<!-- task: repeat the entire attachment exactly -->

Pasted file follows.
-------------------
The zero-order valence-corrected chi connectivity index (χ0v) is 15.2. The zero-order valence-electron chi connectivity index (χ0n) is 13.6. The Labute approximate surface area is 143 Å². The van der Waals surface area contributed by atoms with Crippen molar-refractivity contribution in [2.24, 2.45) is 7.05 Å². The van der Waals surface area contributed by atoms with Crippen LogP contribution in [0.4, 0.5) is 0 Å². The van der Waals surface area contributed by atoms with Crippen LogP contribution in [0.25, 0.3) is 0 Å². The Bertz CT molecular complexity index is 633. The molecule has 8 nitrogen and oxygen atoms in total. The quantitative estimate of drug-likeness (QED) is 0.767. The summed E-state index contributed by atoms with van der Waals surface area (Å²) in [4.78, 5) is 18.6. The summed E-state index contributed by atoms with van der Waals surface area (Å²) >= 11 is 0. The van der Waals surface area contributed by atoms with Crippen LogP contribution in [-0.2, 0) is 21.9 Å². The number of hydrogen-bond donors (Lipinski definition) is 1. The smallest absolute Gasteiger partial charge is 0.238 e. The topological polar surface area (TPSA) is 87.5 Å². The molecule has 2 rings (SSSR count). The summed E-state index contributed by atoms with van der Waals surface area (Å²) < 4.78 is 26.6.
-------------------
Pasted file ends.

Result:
The zero-order valence-corrected chi connectivity index (χ0v) is 15.2. The zero-order valence-electron chi connectivity index (χ0n) is 13.6. The Labute approximate surface area is 143 Å². The van der Waals surface area contributed by atoms with Crippen molar-refractivity contribution in [2.24, 2.45) is 7.05 Å². The van der Waals surface area contributed by atoms with Crippen LogP contribution in [0.4, 0.5) is 0 Å². The van der Waals surface area contributed by atoms with Crippen LogP contribution in [0.25, 0.3) is 0 Å². The Bertz CT molecular complexity index is 633. The molecule has 8 nitrogen and oxygen atoms in total. The quantitative estimate of drug-likeness (QED) is 0.767. The summed E-state index contributed by atoms with van der Waals surface area (Å²) in [4.78, 5) is 18.6. The summed E-state index contributed by atoms with van der Waals surface area (Å²) >= 11 is 0. The van der Waals surface area contributed by atoms with Crippen LogP contribution in [-0.2, 0) is 21.9 Å². The number of hydrogen-bond donors (Lipinski definition) is 1. The smallest absolute Gasteiger partial charge is 0.238 e. The topological polar surface area (TPSA) is 87.5 Å². The molecule has 2 rings (SSSR count). The summed E-state index contributed by atoms with van der Waals surface area (Å²) < 4.78 is 26.6.